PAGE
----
Seeing Red

Snapple beverages long have been touted as “The Best Stuff on Earth,” but a new launch aims to make the products the best for you. Snapple Red Teas are a line of naturally caffeine-free teas with protective antioxidants and vitamin C which also contribute to a healthy immune system.

The first national brand to bring a ready-to-drink red tea to market, Snapple is adding to its “good for you” platform. That effort launched in 2006 with White Teas and a line of Green Teas which promised to boost metabolism with the natural antioxidant epigallocatechin gallate (EGCG).

Snapple Red Teas are made from the Rooibos plant (found only in South Africa), an herbal tea that is sweeter and fruitier than black or green tea. Snapple, therefore, is introducing the line in flavors that complement the Rooibos taste: Acai Mixed Berry, Peach Pomegranate and Mandarin Tangerine.

Match Point

The Kellogg Company is entering uncharted waters with its latest launch. Nutri-Grain Fruit & Nut Bars are its debut in the fast-growing trail-mix granola bar segment.

The company promises more fruit and nuts than the leading competitor and also specifies the region of source for many of the ingredients. The peanuts are grown in the Virginia-Carolina region, and the almonds are from California.

The effort is a first for the Nutri-Grain brand, matching the popularity of granola-based snacks with natural, premium ingredients in a bar. Plus, the bars answer the consumer demand for healthiness: the package claims each is a “good source of fiber,” providing 3g. The bars are available in two flavors: Berry & Almond and Cranberry; and Raisin & Peanut.

Me Marketing

In the digital age, marketers have learned an important lesson when it comes to online advertisements: consumers do not want to be force-fed ads. They have to be engaged. Doing so properly will actually lead the consumer to pass along the message to others.

This has led many companies to create games on their websites, but there is such a proliferation of those on the web now that even they are not incredibly unique.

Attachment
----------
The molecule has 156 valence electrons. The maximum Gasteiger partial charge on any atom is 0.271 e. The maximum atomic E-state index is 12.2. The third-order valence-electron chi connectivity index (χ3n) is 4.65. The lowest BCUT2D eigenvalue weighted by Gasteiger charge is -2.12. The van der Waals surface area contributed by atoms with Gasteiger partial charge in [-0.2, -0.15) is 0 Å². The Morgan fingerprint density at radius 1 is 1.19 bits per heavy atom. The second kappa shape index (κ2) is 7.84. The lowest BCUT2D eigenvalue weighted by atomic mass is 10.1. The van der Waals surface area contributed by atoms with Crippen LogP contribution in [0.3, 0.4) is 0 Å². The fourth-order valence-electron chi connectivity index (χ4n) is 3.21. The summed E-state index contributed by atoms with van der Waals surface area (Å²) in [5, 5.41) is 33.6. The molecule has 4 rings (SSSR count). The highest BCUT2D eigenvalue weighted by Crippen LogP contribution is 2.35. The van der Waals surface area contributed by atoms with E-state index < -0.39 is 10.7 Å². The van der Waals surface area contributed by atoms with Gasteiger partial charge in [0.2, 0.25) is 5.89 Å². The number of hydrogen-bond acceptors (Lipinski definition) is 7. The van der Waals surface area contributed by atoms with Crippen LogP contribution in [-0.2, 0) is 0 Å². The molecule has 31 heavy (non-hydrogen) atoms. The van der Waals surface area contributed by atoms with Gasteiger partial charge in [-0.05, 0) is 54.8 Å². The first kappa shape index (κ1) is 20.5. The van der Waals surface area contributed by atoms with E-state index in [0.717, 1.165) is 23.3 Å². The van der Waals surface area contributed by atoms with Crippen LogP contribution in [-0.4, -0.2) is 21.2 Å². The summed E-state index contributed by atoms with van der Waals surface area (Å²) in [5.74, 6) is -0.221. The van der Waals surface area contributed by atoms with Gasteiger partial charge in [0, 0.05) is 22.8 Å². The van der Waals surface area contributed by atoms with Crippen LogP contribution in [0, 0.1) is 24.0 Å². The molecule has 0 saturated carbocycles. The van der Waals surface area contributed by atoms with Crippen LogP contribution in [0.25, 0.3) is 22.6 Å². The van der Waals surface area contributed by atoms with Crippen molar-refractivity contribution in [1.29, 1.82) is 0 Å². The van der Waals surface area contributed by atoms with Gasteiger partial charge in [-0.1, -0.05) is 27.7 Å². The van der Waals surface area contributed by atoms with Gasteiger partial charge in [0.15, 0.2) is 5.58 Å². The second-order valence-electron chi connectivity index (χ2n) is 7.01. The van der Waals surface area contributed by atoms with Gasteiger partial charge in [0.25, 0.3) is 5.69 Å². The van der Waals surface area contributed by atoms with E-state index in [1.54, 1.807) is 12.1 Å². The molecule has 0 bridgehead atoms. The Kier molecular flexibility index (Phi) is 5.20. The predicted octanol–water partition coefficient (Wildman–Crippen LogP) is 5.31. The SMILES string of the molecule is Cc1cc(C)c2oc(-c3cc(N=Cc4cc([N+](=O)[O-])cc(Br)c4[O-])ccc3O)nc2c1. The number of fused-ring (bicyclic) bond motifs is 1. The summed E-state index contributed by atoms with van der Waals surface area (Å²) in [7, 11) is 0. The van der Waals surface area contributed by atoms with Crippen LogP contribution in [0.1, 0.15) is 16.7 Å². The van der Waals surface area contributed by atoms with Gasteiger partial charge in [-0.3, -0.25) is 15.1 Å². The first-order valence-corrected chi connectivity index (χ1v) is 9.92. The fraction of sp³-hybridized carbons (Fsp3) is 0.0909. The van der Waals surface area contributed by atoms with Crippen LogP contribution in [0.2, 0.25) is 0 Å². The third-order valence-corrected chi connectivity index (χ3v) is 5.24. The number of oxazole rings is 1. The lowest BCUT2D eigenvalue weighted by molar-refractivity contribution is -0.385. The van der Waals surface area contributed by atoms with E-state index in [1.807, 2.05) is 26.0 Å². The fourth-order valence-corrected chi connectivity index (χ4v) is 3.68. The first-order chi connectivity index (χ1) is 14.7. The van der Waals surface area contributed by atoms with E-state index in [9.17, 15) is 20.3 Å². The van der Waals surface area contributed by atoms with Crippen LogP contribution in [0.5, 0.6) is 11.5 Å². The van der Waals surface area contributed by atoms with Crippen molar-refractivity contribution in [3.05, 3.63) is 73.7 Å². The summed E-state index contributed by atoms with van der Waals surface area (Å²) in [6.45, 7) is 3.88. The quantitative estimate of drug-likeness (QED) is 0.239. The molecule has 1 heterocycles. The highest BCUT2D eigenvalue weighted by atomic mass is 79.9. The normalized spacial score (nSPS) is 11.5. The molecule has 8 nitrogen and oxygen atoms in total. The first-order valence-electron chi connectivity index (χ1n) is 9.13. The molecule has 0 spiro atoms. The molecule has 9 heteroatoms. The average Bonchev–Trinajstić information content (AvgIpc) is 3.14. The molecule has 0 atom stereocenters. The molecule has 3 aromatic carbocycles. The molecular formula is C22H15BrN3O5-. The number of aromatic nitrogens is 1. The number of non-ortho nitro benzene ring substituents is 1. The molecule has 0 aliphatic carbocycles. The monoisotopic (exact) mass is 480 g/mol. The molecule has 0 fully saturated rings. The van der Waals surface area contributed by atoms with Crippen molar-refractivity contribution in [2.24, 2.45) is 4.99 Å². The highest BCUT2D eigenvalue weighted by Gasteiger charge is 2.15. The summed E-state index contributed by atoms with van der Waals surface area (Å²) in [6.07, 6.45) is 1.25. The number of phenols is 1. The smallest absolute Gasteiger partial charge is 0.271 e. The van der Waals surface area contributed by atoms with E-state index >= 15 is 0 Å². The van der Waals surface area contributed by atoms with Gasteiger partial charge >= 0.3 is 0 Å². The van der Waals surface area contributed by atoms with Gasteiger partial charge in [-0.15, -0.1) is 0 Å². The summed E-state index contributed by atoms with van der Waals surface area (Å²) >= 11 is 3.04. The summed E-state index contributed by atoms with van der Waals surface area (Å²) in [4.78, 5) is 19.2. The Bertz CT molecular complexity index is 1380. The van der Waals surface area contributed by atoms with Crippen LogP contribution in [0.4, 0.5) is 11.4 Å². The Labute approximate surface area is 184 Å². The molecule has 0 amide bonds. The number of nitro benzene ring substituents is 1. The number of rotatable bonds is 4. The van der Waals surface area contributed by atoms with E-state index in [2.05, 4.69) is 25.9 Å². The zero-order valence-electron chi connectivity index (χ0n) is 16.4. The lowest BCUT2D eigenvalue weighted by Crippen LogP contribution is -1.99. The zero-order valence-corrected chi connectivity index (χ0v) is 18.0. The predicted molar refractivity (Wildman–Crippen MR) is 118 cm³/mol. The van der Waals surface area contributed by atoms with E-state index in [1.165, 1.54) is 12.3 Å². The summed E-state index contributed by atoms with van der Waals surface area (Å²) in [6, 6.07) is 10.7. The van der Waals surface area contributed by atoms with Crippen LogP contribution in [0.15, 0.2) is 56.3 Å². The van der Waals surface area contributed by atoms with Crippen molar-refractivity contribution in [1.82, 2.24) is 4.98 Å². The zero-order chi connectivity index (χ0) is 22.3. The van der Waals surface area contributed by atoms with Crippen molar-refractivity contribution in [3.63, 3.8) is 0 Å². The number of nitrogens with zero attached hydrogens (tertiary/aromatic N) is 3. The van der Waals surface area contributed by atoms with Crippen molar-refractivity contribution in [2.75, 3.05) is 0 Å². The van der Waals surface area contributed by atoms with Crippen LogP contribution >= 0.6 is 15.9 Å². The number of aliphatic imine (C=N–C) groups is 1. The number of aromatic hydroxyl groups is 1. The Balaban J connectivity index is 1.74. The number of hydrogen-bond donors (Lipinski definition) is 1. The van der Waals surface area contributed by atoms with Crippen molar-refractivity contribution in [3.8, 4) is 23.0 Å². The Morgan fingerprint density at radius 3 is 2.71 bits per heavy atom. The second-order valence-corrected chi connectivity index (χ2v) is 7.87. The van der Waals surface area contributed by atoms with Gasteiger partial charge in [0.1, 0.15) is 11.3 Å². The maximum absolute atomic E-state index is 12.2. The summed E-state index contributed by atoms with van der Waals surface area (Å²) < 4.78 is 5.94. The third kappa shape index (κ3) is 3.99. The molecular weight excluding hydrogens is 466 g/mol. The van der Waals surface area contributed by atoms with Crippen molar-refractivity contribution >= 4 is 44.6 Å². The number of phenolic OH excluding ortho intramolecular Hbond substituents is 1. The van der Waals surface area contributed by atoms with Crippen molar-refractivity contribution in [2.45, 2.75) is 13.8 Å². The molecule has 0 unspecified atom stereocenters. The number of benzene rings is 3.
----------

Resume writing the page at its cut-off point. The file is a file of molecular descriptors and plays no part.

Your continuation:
For its M&Ms brand, Masterfoods opted to bring the consumer right into the website in its latest campaign. The new website features a “character creator,” allowing visitors to create a likeness of themselves. The site works something like a Mr. Potato Head toy, where users digitally stick eyes, hair, mouths and glasses on an M&M to create their own personal M&M. The company says there are roughly 27 million possible combinations, and the created character can be e-mailed to friends, thereby spreading the fun…and brand.

Spinning off ... or Just Spinning?

The news of the spinoff of Kraft Foods from parent Altria Group had long been expected. The date finally was set in late January, and as of March 30, Kraft will be on its own once again, with some headaches to go with the newfound independence.

Another change at the company received less attention. After the spinoff, Louis Calilleri will no longer serve as chairman at Kraft, and chief executive Irene Rosenfeld will take the additional responsibilities. She will head a company that just saw its 4Q income dip 19%.

This is not to say the move will not have its advantages: proponents note the spinoff will enhance Kraft’s ability to make acquisitions, take on debt and recruit executives. Still, the company will find operating on its own (with a variety of incremental and ongoing costs) to be a challenge, not to mention recent difficulties with its brands and strategies.